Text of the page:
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Where Linguistic Meaning Meets Non-Linguistic Cognition

A speaker of a natural language has an ability associate certain strings of words with certain meanings. A speaker of English, for example, knows that "I saw a man with binoculars" has two distinct meanings, that "I saw a man" has only one, and that "man a saw I" has none. It is not entirely clear, however, exactly what sort of formal object a meaning is. A standard idealizing assumption in semantics is that sentences' meanings are individuated just as finely as truth-conditions, and this assumption makes it natural to ask questions about logical relations among sentences (e.g., entailment, synonymy) and to adopt tools from logic for describing and theorizing about meanings. But it is an empirical question whether the discoveries that this methodology leads to exhaustively characterize the properties of natural language meanings; and since these meanings are representations in the finite minds of speakers, we should not necessarily be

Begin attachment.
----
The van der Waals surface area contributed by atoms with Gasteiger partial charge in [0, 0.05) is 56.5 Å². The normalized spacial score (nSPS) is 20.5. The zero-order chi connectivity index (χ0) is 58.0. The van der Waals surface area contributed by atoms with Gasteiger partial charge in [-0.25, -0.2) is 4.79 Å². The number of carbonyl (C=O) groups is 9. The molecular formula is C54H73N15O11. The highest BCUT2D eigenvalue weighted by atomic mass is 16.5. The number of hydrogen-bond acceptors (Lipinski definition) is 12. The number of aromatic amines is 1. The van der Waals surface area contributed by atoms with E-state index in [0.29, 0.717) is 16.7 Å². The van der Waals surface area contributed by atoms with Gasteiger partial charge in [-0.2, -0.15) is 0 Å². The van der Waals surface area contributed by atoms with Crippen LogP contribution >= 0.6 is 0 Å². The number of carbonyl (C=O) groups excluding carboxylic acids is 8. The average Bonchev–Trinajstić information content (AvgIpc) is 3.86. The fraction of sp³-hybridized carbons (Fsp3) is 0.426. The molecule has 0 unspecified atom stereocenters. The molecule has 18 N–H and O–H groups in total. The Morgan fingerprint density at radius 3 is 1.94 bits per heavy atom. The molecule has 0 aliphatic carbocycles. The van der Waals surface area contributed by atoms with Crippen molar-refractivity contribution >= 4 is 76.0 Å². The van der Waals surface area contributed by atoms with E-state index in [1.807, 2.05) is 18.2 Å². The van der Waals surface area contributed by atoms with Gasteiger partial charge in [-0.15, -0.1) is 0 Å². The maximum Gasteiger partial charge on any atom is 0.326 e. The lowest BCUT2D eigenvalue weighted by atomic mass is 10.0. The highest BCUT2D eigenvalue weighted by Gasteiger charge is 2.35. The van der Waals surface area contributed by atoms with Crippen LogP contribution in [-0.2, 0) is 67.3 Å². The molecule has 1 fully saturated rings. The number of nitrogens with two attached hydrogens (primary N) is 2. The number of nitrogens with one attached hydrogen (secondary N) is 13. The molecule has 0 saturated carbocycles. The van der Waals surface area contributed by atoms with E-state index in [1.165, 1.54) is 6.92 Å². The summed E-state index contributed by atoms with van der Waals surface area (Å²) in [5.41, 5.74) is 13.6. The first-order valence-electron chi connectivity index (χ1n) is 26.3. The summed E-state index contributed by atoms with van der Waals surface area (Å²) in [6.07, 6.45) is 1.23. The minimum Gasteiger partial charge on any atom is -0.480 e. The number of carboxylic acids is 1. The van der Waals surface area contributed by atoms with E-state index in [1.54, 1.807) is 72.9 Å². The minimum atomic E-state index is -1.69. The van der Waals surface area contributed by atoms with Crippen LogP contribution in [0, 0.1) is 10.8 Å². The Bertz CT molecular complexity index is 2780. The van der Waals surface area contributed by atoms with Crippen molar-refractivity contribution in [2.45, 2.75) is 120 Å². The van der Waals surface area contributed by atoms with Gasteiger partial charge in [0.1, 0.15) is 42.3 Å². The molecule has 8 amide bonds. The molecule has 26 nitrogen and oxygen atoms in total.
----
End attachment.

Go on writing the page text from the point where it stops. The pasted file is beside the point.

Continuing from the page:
surprised to discover that they have more internal structure than an unstructured function that maps worlds to truth values.

The main goals of this course are (a) to present a series of experimental findings that not only support this richer conception of meaning but also begin to uncover the particular richer properties of certain English sentences, and (b) to illustrate a general approach to linguistics that emphasizes its place among the cognitive sciences and therefore seeks out novel sources of evidence that might constrain linguistic theories.

Course Website

Tim Hunter

Tim Hunter
University of Minnesota, Twin Cities

Paul Pietroski

Paul Pietroski
University of Maryland, College Park

 

 

   
 
 
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